Canadian residents enjoy a variety of options when it comes to financing retirement.
These options come as:
· Federally financed plans
· Tax deferred savings
· Employer sponsorship programs
Canada’s retirement age is 65. For most people, the Canada Pension Plan (CPP is the first port of call for retirement income. Employees may stop working after their 65th birthday and begin receiving their CPP. Many Canadians retire before they reach 65, so we shall also look at earlier retirement options.
Canada Pension Plan (CPP)
The CPP is a monthly benefit paid to Canadian residents.
The amount of pension you receive depends on your earnings and how much you have contributed while working.
The CPP is classed as taxable income.
All employed Canadian adults contribute a defined fraction of their earnings to the CPP.
The contribution rate for employees to the CPP is a 4.95% of gross employment income between $3,500 and $54,900, up to a maximum contribution of $2,544.30. These payments are matched by employers. Self employed people contribute 9.9% of their net income up to a maximum of $5,088.60.
The CPP payment you are entitled to receive at age 65 is one quarter of the average contributory maximum over your entire working life. Some low-earning periods during your working life may be ignored so they do not result in your pension being lowered. The pension is intended to replace about 25% of your income from work.
CPP is capped at a maximum of $1,092.50 per month. Many people do not regard this as a satisfactory income. In fact, according to Service Canada, the average monthly retirement pension at age 65 in January 2011 was just over $550.00.
CPP with lower benefits is available at the age of 60. If your wish to receive your CPP before your 65th birthday you will have 0.6% of your pension deducted for each month early you apply for CPP. The maximum deduction in 2016 is 36%.
CPP with increased benefits is available if you delay taking it until you are 70 years old. No increases are available for delaying taking the pension beyond the age of 70.
Old Age Security (OAS)
The Old Age Security pension is the second of Canada’s federal pension plans available at the age of 65. However, unlike the CPP, it is a pension that is available low low-income seniors and immigrants who have not contributed to the CPP fund through taxation of income. In order for Canadian residents to qualify for OAS pension, they must have lived in Canada for at least ten years after their 18th birthday, or must have lived in Canada for at least 20 years after their 18th birthday if they are currently residing overseas. The OAS pension yields a much lower maximum monthly benefit of $578.53, but it is much more accessible to those who have not earned taxable income throughout their life in Canada.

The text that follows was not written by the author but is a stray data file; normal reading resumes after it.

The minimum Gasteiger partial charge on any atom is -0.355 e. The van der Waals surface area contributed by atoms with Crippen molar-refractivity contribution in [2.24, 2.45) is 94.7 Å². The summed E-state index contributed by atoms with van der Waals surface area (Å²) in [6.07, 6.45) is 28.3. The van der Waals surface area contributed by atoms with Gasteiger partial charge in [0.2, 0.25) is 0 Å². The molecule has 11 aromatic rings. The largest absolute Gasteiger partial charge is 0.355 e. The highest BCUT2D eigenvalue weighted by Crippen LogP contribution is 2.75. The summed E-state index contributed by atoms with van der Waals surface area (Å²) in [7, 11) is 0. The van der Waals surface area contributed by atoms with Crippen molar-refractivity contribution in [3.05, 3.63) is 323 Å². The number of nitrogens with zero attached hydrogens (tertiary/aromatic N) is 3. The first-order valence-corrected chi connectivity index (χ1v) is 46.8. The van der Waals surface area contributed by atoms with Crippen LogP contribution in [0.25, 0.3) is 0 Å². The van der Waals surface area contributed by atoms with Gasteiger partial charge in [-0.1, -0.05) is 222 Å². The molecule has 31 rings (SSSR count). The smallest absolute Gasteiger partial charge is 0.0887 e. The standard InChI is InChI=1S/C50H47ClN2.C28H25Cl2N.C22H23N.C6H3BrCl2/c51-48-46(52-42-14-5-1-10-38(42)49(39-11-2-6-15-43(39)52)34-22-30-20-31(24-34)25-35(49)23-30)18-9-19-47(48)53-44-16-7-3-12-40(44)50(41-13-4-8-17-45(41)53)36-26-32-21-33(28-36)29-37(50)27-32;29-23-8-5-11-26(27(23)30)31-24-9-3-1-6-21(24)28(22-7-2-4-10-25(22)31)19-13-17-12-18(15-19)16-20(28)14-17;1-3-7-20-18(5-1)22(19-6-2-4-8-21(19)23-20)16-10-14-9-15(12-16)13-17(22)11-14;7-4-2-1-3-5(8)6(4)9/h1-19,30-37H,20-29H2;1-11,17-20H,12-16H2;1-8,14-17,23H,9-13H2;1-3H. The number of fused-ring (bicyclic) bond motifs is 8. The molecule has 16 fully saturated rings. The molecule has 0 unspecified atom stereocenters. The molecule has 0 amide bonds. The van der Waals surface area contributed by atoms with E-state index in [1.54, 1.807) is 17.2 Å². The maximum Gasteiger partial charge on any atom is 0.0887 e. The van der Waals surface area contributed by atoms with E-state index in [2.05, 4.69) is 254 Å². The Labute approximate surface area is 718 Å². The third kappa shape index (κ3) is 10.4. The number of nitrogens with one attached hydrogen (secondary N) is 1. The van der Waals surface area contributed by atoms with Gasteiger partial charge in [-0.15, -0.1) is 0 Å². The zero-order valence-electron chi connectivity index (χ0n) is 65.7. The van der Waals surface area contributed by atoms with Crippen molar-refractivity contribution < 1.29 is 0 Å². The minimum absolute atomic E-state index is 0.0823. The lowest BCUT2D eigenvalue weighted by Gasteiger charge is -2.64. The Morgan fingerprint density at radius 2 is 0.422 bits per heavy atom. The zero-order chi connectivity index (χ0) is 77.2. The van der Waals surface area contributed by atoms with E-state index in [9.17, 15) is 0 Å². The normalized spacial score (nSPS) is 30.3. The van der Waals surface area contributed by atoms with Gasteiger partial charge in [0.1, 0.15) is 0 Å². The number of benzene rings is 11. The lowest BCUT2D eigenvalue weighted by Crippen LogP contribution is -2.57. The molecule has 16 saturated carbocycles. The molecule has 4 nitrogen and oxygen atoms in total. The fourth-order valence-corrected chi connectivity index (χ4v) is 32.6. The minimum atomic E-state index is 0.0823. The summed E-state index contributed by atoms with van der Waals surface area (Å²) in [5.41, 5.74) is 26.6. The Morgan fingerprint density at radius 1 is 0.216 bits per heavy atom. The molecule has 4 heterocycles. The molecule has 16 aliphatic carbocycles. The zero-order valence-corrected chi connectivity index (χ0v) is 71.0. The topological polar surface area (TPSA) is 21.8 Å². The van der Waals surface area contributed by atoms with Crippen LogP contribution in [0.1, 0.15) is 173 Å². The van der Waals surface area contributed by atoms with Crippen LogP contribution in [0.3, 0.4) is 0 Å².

Receiving Old Age Security does not hinder one’s ability to work.
Registered Retirement Savings Plans (RRSP)
Available as both individual and spousal accounts, a registered retirement savings plan allows Canadian residents to privately contribute funds toward retirement. RRSP accounts may be opened at any of Canada’s ‘Big Five’ banks and can be paid into until the account holder is 71. The Canadian Government caps the amount you can pay each year into your RRSP, and these caps have historically increased with inflation. When you reach the age of 71, the RRSP much be cashed in for its full amount or matured into a Registered Retirement Income Fund (RRIF) or used to buy an annuity.
Withdrawals are taxable at your current tax rate. One of the benefits of having an RRSP is that contributions are tax deductible. For example, an employee who pays 40% income tax will pay $400 less in tax should he contribute $1,000 into an RRSP. Available funds in an RRSP account may be withdrawn tax-free for specific purposes as outlined through the Canadian Government’s two special withdrawal programs (home buyer’s Plan and the Lifelong Learning Plan).
Holders of RRSP accounts may withdraw up to $25,000 per year as tax-free income for the purpose of buying a home, or to undertake post secondary education. However, these withdrawal programs are regarded as loans, and the recipient of the fund must repay what he or she took out in a pre-set amount of time.
In summary, RRSP contributions are tax-deductible while RRSP withdrawals are added to income and taxed. The annual maximum contribution to your plan is capped at 18% of earned income to a maximum of $26,010.
Supplemental Pension Plan (SPP)
Supplemental pension plans are available as employer to employee sponsorships. They come in two forms: defined benefit and defined contribution. The value of a defined benefit SPP is often a fixed percentage of your salary multiplied by the number of years you have been employed. With defined contributions, it is more difficult to be precise about the plan’s value and your retirement income. These are determined by the value of the assets in the plan when you retire. Your employer pays a fixed percentage of your salary into you plan. Some employers may require you to match this contribution. In 1991, 41 percent of all Canadian workers were covered by defined benefit plans. The figure is now less than 30 percent, as defined contribution plans have become more popular with employers. The majority of defined-benefit plans in Canada are held by public sector employees.
Although defined contribution plans have some undeniable advantages for employees, their increasing prevalence suggests a transfer of risk from employees to workers since 1991. You must be at least 55 years old to withdraw funds from a supplemental pension plan. As with other pensions plans, you receive monthly payments for the duration of your life. In the event that you leave a position before retirement age, you have the option to either allow the employer to manage the retirement funds in the SSP or transfer the available balance into an individual RRSP.